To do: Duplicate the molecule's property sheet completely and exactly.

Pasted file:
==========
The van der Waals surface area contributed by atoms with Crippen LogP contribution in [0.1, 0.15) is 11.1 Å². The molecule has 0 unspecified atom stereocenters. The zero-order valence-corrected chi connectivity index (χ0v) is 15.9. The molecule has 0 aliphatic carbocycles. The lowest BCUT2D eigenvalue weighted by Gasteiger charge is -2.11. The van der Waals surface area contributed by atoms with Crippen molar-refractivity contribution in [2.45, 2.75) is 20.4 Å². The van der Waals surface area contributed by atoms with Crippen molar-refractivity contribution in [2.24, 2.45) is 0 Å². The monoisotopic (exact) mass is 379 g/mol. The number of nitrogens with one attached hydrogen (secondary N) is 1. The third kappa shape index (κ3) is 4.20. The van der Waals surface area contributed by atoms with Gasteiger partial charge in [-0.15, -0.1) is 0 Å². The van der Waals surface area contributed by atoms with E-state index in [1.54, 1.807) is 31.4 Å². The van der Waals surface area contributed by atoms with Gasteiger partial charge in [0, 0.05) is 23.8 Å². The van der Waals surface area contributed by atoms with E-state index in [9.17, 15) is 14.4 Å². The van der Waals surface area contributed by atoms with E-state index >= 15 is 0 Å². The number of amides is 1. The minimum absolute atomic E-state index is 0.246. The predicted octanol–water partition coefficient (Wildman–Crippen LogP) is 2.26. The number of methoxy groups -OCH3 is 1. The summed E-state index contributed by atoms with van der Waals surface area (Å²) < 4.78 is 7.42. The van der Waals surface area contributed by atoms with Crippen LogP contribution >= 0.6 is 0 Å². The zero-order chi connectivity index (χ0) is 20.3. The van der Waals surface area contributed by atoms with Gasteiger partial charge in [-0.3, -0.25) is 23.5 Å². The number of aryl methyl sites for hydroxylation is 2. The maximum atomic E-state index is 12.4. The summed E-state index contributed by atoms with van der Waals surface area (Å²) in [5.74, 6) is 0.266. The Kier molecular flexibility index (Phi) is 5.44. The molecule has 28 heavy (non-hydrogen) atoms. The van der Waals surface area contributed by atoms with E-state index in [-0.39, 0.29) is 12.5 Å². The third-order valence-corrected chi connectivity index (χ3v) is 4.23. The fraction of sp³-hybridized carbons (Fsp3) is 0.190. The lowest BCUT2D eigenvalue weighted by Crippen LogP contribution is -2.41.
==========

The van der Waals surface area contributed by atoms with Crippen LogP contribution in [0.1, 0.15) is 11.1 Å². The molecule has 0 unspecified atom stereocenters. The zero-order valence-corrected chi connectivity index (χ0v) is 15.9. The molecule has 0 aliphatic carbocycles. The lowest BCUT2D eigenvalue weighted by Gasteiger charge is -2.11. The van der Waals surface area contributed by atoms with Crippen molar-refractivity contribution in [2.45, 2.75) is 20.4 Å². The van der Waals surface area contributed by atoms with Crippen molar-refractivity contribution in [2.24, 2.45) is 0 Å². The monoisotopic (exact) mass is 379 g/mol. The number of nitrogens with one attached hydrogen (secondary N) is 1. The third kappa shape index (κ3) is 4.20. The van der Waals surface area contributed by atoms with Gasteiger partial charge in [-0.15, -0.1) is 0 Å². The van der Waals surface area contributed by atoms with E-state index in [1.54, 1.807) is 31.4 Å². The van der Waals surface area contributed by atoms with Gasteiger partial charge in [0, 0.05) is 23.8 Å². The van der Waals surface area contributed by atoms with E-state index in [9.17, 15) is 14.4 Å². The van der Waals surface area contributed by atoms with E-state index >= 15 is 0 Å². The number of amides is 1. The minimum absolute atomic E-state index is 0.246. The predicted octanol–water partition coefficient (Wildman–Crippen LogP) is 2.26. The number of methoxy groups -OCH3 is 1. The summed E-state index contributed by atoms with van der Waals surface area (Å²) < 4.78 is 7.42. The van der Waals surface area contributed by atoms with Crippen LogP contribution >= 0.6 is 0 Å². The zero-order chi connectivity index (χ0) is 20.3. The van der Waals surface area contributed by atoms with Gasteiger partial charge in [-0.3, -0.25) is 23.5 Å². The number of aryl methyl sites for hydroxylation is 2. The maximum atomic E-state index is 12.4. The summed E-state index contributed by atoms with van der Waals surface area (Å²) in [5.74, 6) is 0.266. The Kier molecular flexibility index (Phi) is 5.44. The molecule has 28 heavy (non-hydrogen) atoms. The van der Waals surface area contributed by atoms with E-state index in [-0.39, 0.29) is 12.5 Å². The third-order valence-corrected chi connectivity index (χ3v) is 4.23. The fraction of sp³-hybridized carbons (Fsp3) is 0.190. The lowest BCUT2D eigenvalue weighted by Crippen LogP contribution is -2.41.